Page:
The Best Way for Beginners to Start Strength Training

Strength training should be a part of your fitness routine regardless of your preferred training method. Strength training has numerous benefits, including increasing bone mass, improving lean muscle mass, improving cardiovascular fitness and strength, and even improving your sense of well-being. You don’t have to be The Rock in the gym to get these benefits. Continue reading if you’re not sure where to start with your training and want expert advice.

How do you get started with strength training?

1. Begin with your own weight.

It’s all too tempting to push yourself too hard too fast, which can result in injury and burnout in the short and long run. Start slowly and steadily to avoid overwhelming yourself and your muscles. “Bodyweight exercises can be a wonderful place to start if you’re new to strength training since they can help teach you perfect form when going through different sorts of exercises,” says Kelsey Wells, NASM-certified, author of the PWR programmes on the Sweat app.

“Starting with bodyweight workouts allows the user to ease into this new kind of training while being able to go at their own pace and minimise the risk of overtraining,” says Anissia Hughes, NASM-certified and author of the Bodyweight Strength with Anissia Sweat app programme.

If you’re absolutely new to strength training, you can benefit from having a trainer build a specific programme for you or following a generic programme created by a licenced trainer, in addition to starting with your bodyweight. “This can assist guarantee that you’re not overtraining, that your body is being trained equally, that you’re employing proper exercise technique, and that you’re getting the most out of your training time,” Wells adds.

2. Gradually add weight

Wells advises that if you’re comfortable with bodyweight workouts and have mastered the fundamental movement patterns, you can progress to using light weights. She recommends starting with “whatever feels comfortable yet hard” and gradually increasing the intensity as you gain strength and confidence with weights.

“It is vitally crucial to focus on completing each exercise and repetition with good form to help limit your risk of injury and obtain the physical advantages of this method of training,” Wells says, no matter what type of weightlifting you practise or how heavy you lift. Yes, weight is crucial depending on your goals, but lifting with perfect form is even more important.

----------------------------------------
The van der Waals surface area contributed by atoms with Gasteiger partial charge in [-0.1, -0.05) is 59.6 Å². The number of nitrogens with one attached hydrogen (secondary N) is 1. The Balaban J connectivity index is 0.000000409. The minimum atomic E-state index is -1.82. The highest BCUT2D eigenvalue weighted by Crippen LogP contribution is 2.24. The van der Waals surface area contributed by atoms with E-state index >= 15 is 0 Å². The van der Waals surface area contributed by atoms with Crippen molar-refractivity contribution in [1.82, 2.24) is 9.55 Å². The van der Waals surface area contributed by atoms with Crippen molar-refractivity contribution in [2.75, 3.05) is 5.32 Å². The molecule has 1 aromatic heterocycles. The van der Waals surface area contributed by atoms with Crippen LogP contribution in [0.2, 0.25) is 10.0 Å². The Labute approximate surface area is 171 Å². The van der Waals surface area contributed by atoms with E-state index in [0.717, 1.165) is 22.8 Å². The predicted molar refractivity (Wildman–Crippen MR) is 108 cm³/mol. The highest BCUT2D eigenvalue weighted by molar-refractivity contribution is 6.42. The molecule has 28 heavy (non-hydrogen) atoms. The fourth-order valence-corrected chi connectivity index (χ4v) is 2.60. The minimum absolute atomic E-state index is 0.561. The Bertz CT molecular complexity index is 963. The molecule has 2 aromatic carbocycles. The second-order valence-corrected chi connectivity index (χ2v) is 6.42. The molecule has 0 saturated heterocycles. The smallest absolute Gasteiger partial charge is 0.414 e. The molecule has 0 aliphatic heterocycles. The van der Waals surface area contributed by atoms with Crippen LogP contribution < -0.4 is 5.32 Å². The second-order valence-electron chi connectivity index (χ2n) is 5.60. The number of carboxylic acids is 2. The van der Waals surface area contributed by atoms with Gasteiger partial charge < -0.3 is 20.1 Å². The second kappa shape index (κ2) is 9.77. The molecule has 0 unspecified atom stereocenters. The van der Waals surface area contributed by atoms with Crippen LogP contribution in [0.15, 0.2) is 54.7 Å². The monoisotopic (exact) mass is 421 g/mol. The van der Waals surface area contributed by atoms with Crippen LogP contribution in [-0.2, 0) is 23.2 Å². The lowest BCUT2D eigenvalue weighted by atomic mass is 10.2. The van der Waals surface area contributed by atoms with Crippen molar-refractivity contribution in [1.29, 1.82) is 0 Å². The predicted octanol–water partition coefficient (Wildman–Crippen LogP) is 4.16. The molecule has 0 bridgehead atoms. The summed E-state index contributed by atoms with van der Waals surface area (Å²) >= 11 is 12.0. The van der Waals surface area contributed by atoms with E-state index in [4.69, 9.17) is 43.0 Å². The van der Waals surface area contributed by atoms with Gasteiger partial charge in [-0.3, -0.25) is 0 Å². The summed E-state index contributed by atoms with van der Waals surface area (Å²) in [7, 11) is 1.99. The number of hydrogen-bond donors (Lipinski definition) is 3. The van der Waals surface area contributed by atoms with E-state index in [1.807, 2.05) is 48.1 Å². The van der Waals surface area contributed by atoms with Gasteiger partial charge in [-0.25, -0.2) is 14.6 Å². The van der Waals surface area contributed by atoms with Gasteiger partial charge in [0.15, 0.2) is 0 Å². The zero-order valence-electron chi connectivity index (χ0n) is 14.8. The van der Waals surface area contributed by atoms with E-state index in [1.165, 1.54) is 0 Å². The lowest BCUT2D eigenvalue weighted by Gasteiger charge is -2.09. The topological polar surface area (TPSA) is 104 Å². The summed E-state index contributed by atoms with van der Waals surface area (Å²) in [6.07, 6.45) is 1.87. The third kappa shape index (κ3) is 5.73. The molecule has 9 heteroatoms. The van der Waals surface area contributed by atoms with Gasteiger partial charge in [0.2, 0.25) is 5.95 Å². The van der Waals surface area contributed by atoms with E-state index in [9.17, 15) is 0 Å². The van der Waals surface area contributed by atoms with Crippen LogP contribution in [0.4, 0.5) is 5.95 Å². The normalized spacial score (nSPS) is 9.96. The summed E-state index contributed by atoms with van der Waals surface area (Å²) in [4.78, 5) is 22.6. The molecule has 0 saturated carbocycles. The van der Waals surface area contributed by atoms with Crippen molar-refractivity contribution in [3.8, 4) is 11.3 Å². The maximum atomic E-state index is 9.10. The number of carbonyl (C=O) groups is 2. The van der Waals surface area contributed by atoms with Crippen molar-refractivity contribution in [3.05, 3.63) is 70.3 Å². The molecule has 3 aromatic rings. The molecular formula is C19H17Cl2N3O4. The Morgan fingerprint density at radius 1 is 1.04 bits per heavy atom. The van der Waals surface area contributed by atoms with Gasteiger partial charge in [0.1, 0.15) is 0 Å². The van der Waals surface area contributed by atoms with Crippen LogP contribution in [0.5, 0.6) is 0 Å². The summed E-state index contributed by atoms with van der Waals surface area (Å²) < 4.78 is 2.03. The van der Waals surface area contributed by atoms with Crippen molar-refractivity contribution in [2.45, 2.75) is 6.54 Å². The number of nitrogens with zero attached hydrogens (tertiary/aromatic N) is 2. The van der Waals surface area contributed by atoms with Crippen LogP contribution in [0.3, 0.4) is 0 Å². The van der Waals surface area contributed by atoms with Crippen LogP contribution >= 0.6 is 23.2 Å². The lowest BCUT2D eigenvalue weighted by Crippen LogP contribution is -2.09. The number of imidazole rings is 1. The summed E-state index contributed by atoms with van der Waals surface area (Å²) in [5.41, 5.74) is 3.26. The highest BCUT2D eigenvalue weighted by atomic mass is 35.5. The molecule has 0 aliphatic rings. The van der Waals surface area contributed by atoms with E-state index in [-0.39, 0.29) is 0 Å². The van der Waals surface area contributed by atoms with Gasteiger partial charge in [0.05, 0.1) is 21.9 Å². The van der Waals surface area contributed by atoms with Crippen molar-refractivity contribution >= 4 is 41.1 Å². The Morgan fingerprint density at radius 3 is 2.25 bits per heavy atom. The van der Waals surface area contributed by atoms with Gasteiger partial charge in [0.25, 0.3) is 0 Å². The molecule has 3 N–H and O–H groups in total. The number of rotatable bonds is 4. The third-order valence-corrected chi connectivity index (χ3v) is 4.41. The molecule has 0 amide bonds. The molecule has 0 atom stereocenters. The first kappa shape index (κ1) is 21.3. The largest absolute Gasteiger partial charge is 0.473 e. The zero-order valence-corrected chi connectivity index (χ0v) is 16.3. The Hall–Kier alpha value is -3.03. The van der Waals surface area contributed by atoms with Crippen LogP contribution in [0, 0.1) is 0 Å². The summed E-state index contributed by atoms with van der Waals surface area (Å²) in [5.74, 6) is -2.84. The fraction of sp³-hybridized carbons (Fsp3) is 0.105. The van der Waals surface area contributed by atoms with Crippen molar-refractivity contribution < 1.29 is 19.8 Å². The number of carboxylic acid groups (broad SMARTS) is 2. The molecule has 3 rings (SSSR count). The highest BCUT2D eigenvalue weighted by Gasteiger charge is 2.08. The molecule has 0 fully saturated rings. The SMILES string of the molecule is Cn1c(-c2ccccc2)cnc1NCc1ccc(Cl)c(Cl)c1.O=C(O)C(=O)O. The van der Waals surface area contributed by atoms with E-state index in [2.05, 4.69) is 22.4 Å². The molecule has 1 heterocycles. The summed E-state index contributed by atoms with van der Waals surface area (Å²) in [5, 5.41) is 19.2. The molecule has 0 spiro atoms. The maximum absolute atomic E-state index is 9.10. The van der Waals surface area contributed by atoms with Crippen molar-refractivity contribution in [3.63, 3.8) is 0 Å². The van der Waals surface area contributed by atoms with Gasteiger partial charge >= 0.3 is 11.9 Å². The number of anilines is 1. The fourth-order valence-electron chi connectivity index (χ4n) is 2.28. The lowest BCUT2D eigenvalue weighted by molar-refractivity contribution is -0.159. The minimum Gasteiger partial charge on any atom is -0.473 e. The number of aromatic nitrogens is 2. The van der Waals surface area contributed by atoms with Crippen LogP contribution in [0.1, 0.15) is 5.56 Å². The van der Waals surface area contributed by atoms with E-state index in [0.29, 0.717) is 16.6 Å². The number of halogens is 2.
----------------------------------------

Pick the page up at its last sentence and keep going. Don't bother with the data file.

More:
How frequently should you strength train?

The frequency with which you should strength train each week depends on your skill level and goals. Wells suggests beginning with three days of training each week. To avoid acute stiffness and to give your body adequate time to recuperate, you’ll want to space these days out, especially when you’re just getting started. A minimum of one day’s recuperation should be sufficient between each session.

If you’ve previously built a base strength foundation, Hughes suggests starting with three to four sessions each week. “However, fitness is very personal, therefore while developing a training routine, it is necessary to consider the individual’s schedule and lifestyle,” she explains. It’s also crucial to be honest with yourself about your abilities and fitness level, and to gradually raise the intensity and volume.

You can conduct workouts that isolate specific muscle parts, such as the legs, or full-body workouts in addition to training three times per week. If you’re not sure where to start, start with a programme (both Hughes and Wells have programmes available on the Sweat app) or work with a licenced personal trainer.

Start increasing your strength with this 10-minute arms and abs workout:

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